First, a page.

One book I especially enjoyed wasn’t even my idea to read. Knowing of my passion for Laura Ingalls Wilder, an intuitive friend surprised me with a gift at the end of 2011, Kristin Kimball’s “The Dirty Life.” Ever wonder what it was REALLY like for Laura to live with Almanzo and build a life on the farm together? After reading Kimball’s memoir of meeting, moving in with, and marrying her farmer husband, I think I have a pretty good idea (and, like Kimball’s husband, I bet Almanzo and, for that matter, Laura, had smelly armpits, too).

One of my resolutions last year was to read a nice, juicy biography. I had two in mind: Maynard Solomon’s “Beethoven” and Benita Eisler’s “O’Keefe and Stieglitz.” Alas, they’re still sitting on my nightstand, unread. But I kept that resolution by reading another thick biography I’d had for several years: Mary S. Lovell’s “The Sisters: The Saga of the Mitford Family.” Lovell’s book was a good read about an interesting family, but I found myself agreeing with a discerning friend who described it as having “lost its moral compass.” To her, and to me, the author seemed rather too enthralled by the faded glamour of the unrepentant Diana Mitford, in particular, who married Oswald Mosley, an M.P. who became the leader of the British Fascists and, with Diana, was imprisoned for much of World War II because of their open sympathy for Hitler. Scandalous Women has more about the Mitford sisters.

Another aspiration of mine in 2011 was to read a Dickens novel. I’m sorry to say I didn’t keep that one. But in 2012 I hope to make amends by reading both Claire Tomalin’s new biography of Dickens and a Dickens novel I haven’t read before, since both were under our Christmas tree. I’m excited!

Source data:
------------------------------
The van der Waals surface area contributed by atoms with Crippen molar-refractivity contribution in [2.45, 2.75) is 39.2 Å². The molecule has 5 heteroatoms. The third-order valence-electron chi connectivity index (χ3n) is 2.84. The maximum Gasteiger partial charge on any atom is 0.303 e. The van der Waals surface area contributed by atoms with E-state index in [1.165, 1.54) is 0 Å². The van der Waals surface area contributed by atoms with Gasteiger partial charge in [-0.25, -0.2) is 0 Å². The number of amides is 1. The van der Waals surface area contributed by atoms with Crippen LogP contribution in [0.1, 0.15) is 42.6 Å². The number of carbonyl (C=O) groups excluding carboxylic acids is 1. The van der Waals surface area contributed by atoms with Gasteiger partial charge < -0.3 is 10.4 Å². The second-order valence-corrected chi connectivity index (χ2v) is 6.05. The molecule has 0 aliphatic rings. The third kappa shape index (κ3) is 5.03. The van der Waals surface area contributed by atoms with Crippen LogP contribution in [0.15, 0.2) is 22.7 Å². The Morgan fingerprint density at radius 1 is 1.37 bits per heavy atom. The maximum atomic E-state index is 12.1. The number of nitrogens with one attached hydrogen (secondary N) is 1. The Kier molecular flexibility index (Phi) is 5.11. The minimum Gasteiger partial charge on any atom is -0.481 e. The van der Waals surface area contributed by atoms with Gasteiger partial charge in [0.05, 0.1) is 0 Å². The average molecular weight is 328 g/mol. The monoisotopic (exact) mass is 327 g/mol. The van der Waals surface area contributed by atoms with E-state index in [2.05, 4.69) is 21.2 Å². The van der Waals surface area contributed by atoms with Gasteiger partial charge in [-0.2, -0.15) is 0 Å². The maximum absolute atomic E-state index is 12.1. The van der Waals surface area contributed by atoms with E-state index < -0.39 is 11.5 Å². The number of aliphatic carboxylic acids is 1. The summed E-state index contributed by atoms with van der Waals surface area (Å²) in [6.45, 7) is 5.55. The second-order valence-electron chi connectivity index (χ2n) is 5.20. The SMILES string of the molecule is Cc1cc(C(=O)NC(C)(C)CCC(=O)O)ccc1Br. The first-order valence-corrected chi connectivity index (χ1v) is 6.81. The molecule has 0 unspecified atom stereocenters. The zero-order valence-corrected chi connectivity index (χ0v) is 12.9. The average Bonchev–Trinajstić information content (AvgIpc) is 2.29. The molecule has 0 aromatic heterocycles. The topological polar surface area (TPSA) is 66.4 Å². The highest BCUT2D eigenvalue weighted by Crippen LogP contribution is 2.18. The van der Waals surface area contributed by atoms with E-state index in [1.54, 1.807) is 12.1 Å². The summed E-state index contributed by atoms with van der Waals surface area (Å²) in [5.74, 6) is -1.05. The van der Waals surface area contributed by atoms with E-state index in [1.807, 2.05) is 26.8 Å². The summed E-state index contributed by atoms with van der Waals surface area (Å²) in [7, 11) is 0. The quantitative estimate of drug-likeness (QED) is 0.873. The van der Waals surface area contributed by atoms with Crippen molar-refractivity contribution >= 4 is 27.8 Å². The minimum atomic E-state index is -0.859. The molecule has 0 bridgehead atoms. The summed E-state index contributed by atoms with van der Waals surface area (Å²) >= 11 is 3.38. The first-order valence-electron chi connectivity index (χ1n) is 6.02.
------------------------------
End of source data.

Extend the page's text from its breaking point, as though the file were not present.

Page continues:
I did something new in 2011 that I plan to continue in 2012: I became a guest blogger on The Europa Challenge Blog. It was pure serendipity that I peeked at my Twitter stream one evening and saw Marie’s tweet inviting fans of Europa Editions publications to participate on this fan blog. Having already read several Europa books, I had no hesitation about accepting. Initially, I signed up for the fairly conservative four-book Europa Ami challenge level. But I like a bit of competition, so I pushed myself and surpassed the 7-book Europa Haver level, reading 8 new Europa books in all—which doesn’t count the several I’d read before accepting the challenge. For 2012, Marie has renamed the levels with a wonderful continental café theme. I’m starting out cautiously, signing up for the 4-book Espresso level, but I’m quite confident I’ll be able to reach at least the 6-book Cappuccino mark. As a lawyer, I love finding and thinking about the legal issues in the books I read. In Europa’s books, I’d particularly recommend Alberto Angela’s “A Day in the Life of Ancient Rome” for its brief discussion of Roman legal proceedings, Peter Kocan’s “The Treatment and The Cure” and “Fresh Fields” for his depiction of Australia’s treatment of the mentally ill who have committed crimes, and Jane Gardam’s wonderful “Old Filth” and “The Man in the Wooden Hat” for her portrait of a marriage from both spouses’ respective points of view.

What are your New Year’s resolutions?